No Limit Cash Games: Loose Tables II

August 8, 2011 by  
Filed under News

No Limit Cash Games:  Loose Tables II

Following on from the Loose Tables introduction, here we feature how different types of loose players make for quite different tables, each requiring very different strategies. These are Loose Passive and Loose Aggressive.

A Loose Passive table has a number of players who have a tendency to limp/call pre-flop with all kinds of hands. This results in a much higher frequency of smallish multi-way pots than is usual.

Significantly, loose passive players, as the name suggests, are unlikely to re-raise us pre-flop, meaning we will get more opportunities on this type of table to get to the flop with hands that offer very good implied odds (such as suited connectors and small pairs) under the radar by joining the limp-fest. These holdings are perfect for multi-way pots. If we miss the flop we’ve had a good value punt, while the trick when hitting big with this or any strong hand is to avoid betting too big post-flop in order to derive maximum value from the passive callers who have caught some kind of (lesser) hand. The ideal scenario is to gradually build the pot and subsequently induce calls at each stage. Remember that with draw-heavy boards we need to bet sufficiently big with our made hands – passive players shouldn’t be given cheap draws any more than other players! If we have a drawing hand ourselves we should take the free card (which we’ll be able to do often) rather than run into potential trouble with a bet.

Playing strong hands pre-flop on a loose passive table, on the other hand, means having to put in hefty raises. Even a conventionally acceptable pre-flop raise of 3xBB might still not prevent loose passive opponents from anyway lining up to see the flop with a collectively wide range of hands, which is very bad news for pocket aces, for example. Instead we need to adopt a betting strategy specific to this situation in order to minimise potential banana skins, namely raising at least 5xBB to properly thin out the opposition.

Loose Aggressive tables are a different animal entirely. Here we have players keen on raising and re-raising pre-flop, the result being larger pots that don’t have as many contenders as a loose passive table. Consequently we won’t be able to liberally enter pots with speculative hands due to the large amount of (re-)raising going on. It’s fine to call a raise with such a hand in late position when it is unlikely another raise is coming to price us out, but a big mistake is to immediately call the opener’s raise with a small pocket pair, for instance, when the table has been routinely seeing re-raises.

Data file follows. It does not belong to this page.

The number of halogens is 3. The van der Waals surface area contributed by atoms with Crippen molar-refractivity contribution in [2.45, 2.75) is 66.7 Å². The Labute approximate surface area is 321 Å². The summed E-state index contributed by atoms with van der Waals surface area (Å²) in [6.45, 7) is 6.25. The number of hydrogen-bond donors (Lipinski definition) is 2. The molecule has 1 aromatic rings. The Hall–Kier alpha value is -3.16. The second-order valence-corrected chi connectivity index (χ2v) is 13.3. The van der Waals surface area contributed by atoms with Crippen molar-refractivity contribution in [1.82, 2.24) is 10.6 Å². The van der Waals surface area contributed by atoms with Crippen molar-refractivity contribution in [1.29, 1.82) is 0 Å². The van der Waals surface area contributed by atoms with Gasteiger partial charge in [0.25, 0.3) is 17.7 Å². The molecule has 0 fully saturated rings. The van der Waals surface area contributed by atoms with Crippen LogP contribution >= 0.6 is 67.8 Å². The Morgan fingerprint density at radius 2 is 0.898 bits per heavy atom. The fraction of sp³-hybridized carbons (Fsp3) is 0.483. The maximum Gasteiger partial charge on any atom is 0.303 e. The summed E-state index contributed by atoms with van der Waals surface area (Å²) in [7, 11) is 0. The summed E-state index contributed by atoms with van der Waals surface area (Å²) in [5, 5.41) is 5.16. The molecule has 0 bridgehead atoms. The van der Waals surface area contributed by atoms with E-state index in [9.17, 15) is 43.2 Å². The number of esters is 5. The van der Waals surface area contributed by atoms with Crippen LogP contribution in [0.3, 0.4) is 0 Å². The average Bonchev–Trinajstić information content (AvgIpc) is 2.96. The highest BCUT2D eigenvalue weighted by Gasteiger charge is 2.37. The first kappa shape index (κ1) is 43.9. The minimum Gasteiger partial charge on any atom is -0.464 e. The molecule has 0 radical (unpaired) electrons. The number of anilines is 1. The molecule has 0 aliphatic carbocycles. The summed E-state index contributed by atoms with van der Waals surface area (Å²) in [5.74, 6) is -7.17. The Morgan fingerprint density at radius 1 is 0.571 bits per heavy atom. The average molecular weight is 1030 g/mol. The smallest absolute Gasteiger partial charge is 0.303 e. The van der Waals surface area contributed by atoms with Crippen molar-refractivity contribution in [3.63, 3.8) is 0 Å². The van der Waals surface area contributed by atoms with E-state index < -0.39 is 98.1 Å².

As for premium hands like big pairs, then here, too, we can bet strongly. As well as thinning down the field – preferably down to a lone opponent – our big raises are no different to the table style and thus serve to well disguise our hand, and the loose aggressive table character also brings with it the not unlikely possibility that someone will dive in with a re-raise or even an all-in. On a loose passive table we worry a little that we might not be able to get the most out of our big pairs, but against loose aggressive players the action can drag us along to paradise.

Obviously we need to have a decent appreciation of the table dynamics and the players but this is not difficult to get to grips with. Good observation will also help us for the post-flop phase, and we know that on a loose aggressive table we can expect players to pay through the nose with draws, for example. Consequently we should bet very big – we can’t make an omelette without breaking eggs, and while we will lose some big pots against flushes and straights, if we succeed in helping the opposition remain true to their loose aggressive tendencies we will profit in the long-term. Being too tricky by checking monsters can often backfire on loose aggressive tables because these players can be quite wary of sudden checks and, importantly, by turning down an opportunity to build the pot we sacrifice making increasingly bigger bets as the hand develops.